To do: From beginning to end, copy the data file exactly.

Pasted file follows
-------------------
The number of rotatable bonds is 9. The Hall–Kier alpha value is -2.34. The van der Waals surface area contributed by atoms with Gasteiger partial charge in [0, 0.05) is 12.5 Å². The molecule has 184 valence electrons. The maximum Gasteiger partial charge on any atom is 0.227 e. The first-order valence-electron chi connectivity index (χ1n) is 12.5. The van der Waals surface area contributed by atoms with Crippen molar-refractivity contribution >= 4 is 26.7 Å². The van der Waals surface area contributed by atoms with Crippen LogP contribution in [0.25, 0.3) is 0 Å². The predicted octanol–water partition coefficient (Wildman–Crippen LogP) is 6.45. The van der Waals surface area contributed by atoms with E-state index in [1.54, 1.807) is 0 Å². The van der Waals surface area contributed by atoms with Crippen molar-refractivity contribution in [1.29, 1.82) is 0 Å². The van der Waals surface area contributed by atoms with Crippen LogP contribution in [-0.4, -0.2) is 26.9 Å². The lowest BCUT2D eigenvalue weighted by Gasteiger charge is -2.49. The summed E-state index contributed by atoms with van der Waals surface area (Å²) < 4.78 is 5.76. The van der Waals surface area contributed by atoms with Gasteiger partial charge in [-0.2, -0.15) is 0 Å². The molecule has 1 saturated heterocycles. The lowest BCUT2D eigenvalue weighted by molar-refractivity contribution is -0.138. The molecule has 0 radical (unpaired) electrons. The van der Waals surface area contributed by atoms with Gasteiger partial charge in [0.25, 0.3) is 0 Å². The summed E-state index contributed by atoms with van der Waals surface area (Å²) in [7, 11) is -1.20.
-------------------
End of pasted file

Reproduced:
The number of rotatable bonds is 9. The Hall–Kier alpha value is -2.34. The van der Waals surface area contributed by atoms with Gasteiger partial charge in [0, 0.05) is 12.5 Å². The molecule has 184 valence electrons. The maximum Gasteiger partial charge on any atom is 0.227 e. The first-order valence-electron chi connectivity index (χ1n) is 12.5. The van der Waals surface area contributed by atoms with Crippen molar-refractivity contribution >= 4 is 26.7 Å². The van der Waals surface area contributed by atoms with Crippen LogP contribution in [0.25, 0.3) is 0 Å². The predicted octanol–water partition coefficient (Wildman–Crippen LogP) is 6.45. The van der Waals surface area contributed by atoms with E-state index in [1.54, 1.807) is 0 Å². The van der Waals surface area contributed by atoms with Crippen molar-refractivity contribution in [1.29, 1.82) is 0 Å². The van der Waals surface area contributed by atoms with Crippen LogP contribution in [-0.4, -0.2) is 26.9 Å². The lowest BCUT2D eigenvalue weighted by Gasteiger charge is -2.49. The summed E-state index contributed by atoms with van der Waals surface area (Å²) < 4.78 is 5.76. The van der Waals surface area contributed by atoms with Gasteiger partial charge in [-0.2, -0.15) is 0 Å². The molecule has 1 saturated heterocycles. The lowest BCUT2D eigenvalue weighted by molar-refractivity contribution is -0.138. The molecule has 0 radical (unpaired) electrons. The van der Waals surface area contributed by atoms with Gasteiger partial charge in [0.25, 0.3) is 0 Å². The summed E-state index contributed by atoms with van der Waals surface area (Å²) in [7, 11) is -1.20.